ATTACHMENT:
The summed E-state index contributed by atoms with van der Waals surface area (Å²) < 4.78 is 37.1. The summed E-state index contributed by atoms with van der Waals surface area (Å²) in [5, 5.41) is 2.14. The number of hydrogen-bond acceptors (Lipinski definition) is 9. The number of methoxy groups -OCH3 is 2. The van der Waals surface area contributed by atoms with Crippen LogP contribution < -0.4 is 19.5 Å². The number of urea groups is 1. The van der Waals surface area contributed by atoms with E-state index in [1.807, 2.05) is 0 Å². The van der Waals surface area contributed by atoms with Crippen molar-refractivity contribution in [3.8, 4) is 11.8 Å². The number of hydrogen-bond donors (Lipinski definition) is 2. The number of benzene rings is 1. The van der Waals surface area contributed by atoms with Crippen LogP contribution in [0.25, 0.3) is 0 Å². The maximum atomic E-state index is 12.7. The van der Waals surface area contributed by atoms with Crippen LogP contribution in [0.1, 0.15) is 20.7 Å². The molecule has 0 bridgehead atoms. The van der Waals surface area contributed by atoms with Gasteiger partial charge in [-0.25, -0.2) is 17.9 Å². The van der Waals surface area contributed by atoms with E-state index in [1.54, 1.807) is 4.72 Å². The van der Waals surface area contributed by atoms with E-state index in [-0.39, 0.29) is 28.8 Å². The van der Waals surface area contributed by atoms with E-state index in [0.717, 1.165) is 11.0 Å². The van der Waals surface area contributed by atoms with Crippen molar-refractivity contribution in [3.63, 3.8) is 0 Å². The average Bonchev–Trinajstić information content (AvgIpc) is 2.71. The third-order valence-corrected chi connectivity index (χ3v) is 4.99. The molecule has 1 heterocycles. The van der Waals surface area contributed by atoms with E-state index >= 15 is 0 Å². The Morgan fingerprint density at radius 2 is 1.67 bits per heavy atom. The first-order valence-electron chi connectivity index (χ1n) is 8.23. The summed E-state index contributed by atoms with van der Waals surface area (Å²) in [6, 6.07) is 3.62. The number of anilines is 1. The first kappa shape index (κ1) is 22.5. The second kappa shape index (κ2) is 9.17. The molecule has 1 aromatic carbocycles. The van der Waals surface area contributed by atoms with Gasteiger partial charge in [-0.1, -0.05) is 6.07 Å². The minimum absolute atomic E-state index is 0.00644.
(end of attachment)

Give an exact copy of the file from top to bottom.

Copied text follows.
The summed E-state index contributed by atoms with van der Waals surface area (Å²) < 4.78 is 37.1. The summed E-state index contributed by atoms with van der Waals surface area (Å²) in [5, 5.41) is 2.14. The number of hydrogen-bond acceptors (Lipinski definition) is 9. The number of methoxy groups -OCH3 is 2. The van der Waals surface area contributed by atoms with Crippen LogP contribution < -0.4 is 19.5 Å². The number of urea groups is 1. The van der Waals surface area contributed by atoms with E-state index in [1.807, 2.05) is 0 Å². The van der Waals surface area contributed by atoms with Crippen molar-refractivity contribution in [3.8, 4) is 11.8 Å². The number of hydrogen-bond donors (Lipinski definition) is 2. The number of benzene rings is 1. The van der Waals surface area contributed by atoms with Crippen LogP contribution in [0.25, 0.3) is 0 Å². The maximum atomic E-state index is 12.7. The van der Waals surface area contributed by atoms with Crippen LogP contribution in [0.1, 0.15) is 20.7 Å². The molecule has 0 bridgehead atoms. The van der Waals surface area contributed by atoms with Gasteiger partial charge in [-0.25, -0.2) is 17.9 Å². The van der Waals surface area contributed by atoms with E-state index in [1.54, 1.807) is 4.72 Å². The van der Waals surface area contributed by atoms with E-state index in [-0.39, 0.29) is 28.8 Å². The van der Waals surface area contributed by atoms with E-state index in [0.717, 1.165) is 11.0 Å². The van der Waals surface area contributed by atoms with Crippen molar-refractivity contribution in [3.63, 3.8) is 0 Å². The average Bonchev–Trinajstić information content (AvgIpc) is 2.71. The third-order valence-corrected chi connectivity index (χ3v) is 4.99. The molecule has 1 heterocycles. The van der Waals surface area contributed by atoms with E-state index >= 15 is 0 Å². The Morgan fingerprint density at radius 2 is 1.67 bits per heavy atom. The first-order valence-electron chi connectivity index (χ1n) is 8.23. The summed E-state index contributed by atoms with van der Waals surface area (Å²) in [6, 6.07) is 3.62. The number of anilines is 1. The first kappa shape index (κ1) is 22.5. The second kappa shape index (κ2) is 9.17. The molecule has 1 aromatic carbocycles. The van der Waals surface area contributed by atoms with Gasteiger partial charge in [-0.1, -0.05) is 6.07 Å². The minimum absolute atomic E-state index is 0.00644.